It is great news to see the magnificent Sky Elstree Studios rising so rapidly in Borehamwood and due to open next year. At the same time, two giant new sound stages being built at Elstree Studios will also open next year. The latter held a public competition to name the buildings. My choice was for Alfred Hitchcock, who was pioneer director at the newly opened studios in the late 1920s and made the first British talkie at Elstree. My second choice was Stanley Kubrick, who often used the studio and was a local resident. My third choice was Steven Spielberg, due to the trilogy of Indiana Jones movies shot at Elstree. I await with interest the results.
The Sky Studios Elstree project is progressing. Credit: Keith Armstrong for Sky Studios
However, I have a concern about the future of our oldest studio, now known as the BBC Elstree Centre. My contacts tell me the BBC are planning to sell off part of the 17-acre site next year. Some feel that is why they are ceasing production of the much-loved Holby City in December, albeit the recorded episodes will continue into the new year. Holby occupies a couple of floors in the old office block built by ATV doubling as hospital wards and of course exteriors. I suspect that building will be demolished and several acres of land sold off for a high rise housing estate. A figure of £70 million has been mentioned regarding value. EastEnders will remain and ring fenced on part of the site and the BBC have spent a vast fortune making that possible. Time will tell if I am correct but it will be a sad day.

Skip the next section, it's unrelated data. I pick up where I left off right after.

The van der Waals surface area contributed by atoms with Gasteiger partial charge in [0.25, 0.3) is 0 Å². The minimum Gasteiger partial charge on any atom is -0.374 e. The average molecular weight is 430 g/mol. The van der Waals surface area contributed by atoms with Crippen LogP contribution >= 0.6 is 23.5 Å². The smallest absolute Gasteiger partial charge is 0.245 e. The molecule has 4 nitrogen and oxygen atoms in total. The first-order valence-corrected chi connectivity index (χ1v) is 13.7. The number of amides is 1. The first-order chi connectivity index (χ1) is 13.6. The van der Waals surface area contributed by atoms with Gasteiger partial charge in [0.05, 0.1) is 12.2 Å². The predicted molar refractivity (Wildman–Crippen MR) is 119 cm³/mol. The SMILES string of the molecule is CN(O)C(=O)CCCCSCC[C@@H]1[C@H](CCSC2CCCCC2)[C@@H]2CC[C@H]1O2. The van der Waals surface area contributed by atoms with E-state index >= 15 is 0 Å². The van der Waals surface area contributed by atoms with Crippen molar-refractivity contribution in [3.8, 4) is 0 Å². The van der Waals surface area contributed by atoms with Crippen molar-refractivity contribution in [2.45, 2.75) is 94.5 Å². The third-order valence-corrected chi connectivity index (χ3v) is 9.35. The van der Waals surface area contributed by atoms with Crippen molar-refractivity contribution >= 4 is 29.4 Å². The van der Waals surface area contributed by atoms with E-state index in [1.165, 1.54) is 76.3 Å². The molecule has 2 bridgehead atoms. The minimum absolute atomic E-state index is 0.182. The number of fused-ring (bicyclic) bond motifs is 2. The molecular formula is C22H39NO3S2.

The studio opened in 1914 as a silent film facility and boasted the first enclosed stage thanks to the use of electricity rather than relying on natural light through a glass roof. It was eventually able to embrace talking movies and continued to be a working studio even during the war years. Stars of that era it attracted included Old Mother Riley, George Formby and Vera Lynn and made stars of up-and-comers such as Bill Owen, who later became famous in the television series Last Of The Summer Wine. In fact when we were unveiling a plaque to celebrate the studio in 1996 I invited Bill to do the honours.
During the 1950s the studio mixed television series such as The Invisible Man with movies starring the likes of Shelley Winters and Stewart Granger. For several years my late friend Douglas Fairbanks Jr produced 160 television films, giving a break to old timers like Buster Keaton and newcomers like Christopher Lee.
From 1960 until the BBC bought the site in 1983 it was owned by ATV and their ownership must have a column to itself but think of The Muppets, Tom Jones specials, Family Fortunes, Celebrity Squares and so much more.
To my knowledge the studio is zoned for industrial use only by Hertsmere Council, but given their track record let us see what happens. With the scramble for studio space in the UK — hence the new Sky Studios — I hope the whole site could have a future. I have no faith in the decision makers at the BBC. Just look at the vast overspend on the new EastEnders outdoor set, which resulted in a Government report. Arranging a drink in a brewery springs to mind but I could not possibly comment. Watch this space because I will fight for that studio.
- Paul Welsh MBE is a Borehamwood writer and historian of Elstree Studios